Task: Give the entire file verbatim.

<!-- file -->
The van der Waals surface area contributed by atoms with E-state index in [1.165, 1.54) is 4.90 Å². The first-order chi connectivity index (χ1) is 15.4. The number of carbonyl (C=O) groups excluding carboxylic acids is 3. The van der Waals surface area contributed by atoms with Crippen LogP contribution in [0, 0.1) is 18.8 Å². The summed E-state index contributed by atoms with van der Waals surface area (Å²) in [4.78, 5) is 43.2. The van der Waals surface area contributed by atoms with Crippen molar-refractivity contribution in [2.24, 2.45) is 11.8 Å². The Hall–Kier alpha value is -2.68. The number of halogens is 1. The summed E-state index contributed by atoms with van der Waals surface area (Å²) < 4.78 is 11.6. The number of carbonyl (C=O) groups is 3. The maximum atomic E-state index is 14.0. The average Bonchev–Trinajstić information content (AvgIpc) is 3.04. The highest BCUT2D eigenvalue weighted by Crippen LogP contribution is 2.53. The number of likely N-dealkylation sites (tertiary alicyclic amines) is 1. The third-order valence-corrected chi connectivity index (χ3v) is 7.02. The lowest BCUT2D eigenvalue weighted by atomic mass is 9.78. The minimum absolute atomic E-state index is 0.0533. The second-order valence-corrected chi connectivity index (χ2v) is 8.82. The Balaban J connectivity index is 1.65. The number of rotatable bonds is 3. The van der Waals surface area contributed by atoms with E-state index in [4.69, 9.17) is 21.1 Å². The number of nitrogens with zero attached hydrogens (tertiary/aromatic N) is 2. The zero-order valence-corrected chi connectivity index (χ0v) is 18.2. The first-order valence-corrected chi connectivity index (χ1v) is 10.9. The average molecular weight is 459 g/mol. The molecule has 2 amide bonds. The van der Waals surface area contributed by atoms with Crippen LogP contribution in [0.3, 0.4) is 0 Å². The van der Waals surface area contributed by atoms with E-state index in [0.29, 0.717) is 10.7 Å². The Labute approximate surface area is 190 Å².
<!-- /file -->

The van der Waals surface area contributed by atoms with E-state index in [1.165, 1.54) is 4.90 Å². The first-order chi connectivity index (χ1) is 15.4. The number of carbonyl (C=O) groups excluding carboxylic acids is 3. The van der Waals surface area contributed by atoms with Crippen LogP contribution in [0, 0.1) is 18.8 Å². The summed E-state index contributed by atoms with van der Waals surface area (Å²) in [4.78, 5) is 43.2. The van der Waals surface area contributed by atoms with Crippen molar-refractivity contribution in [2.24, 2.45) is 11.8 Å². The Hall–Kier alpha value is -2.68. The number of halogens is 1. The summed E-state index contributed by atoms with van der Waals surface area (Å²) < 4.78 is 11.6. The number of carbonyl (C=O) groups is 3. The maximum atomic E-state index is 14.0. The average Bonchev–Trinajstić information content (AvgIpc) is 3.04. The highest BCUT2D eigenvalue weighted by Crippen LogP contribution is 2.53. The number of likely N-dealkylation sites (tertiary alicyclic amines) is 1. The third-order valence-corrected chi connectivity index (χ3v) is 7.02. The lowest BCUT2D eigenvalue weighted by atomic mass is 9.78. The minimum absolute atomic E-state index is 0.0533. The second-order valence-corrected chi connectivity index (χ2v) is 8.82. The Balaban J connectivity index is 1.65. The number of rotatable bonds is 3. The van der Waals surface area contributed by atoms with E-state index in [4.69, 9.17) is 21.1 Å². The number of nitrogens with zero attached hydrogens (tertiary/aromatic N) is 2. The zero-order valence-corrected chi connectivity index (χ0v) is 18.2. The first-order valence-corrected chi connectivity index (χ1v) is 10.9. The average molecular weight is 459 g/mol. The molecule has 2 amide bonds. The van der Waals surface area contributed by atoms with Crippen LogP contribution in [0.3, 0.4) is 0 Å². The van der Waals surface area contributed by atoms with E-state index in [0.29, 0.717) is 10.7 Å². The Labute approximate surface area is 190 Å².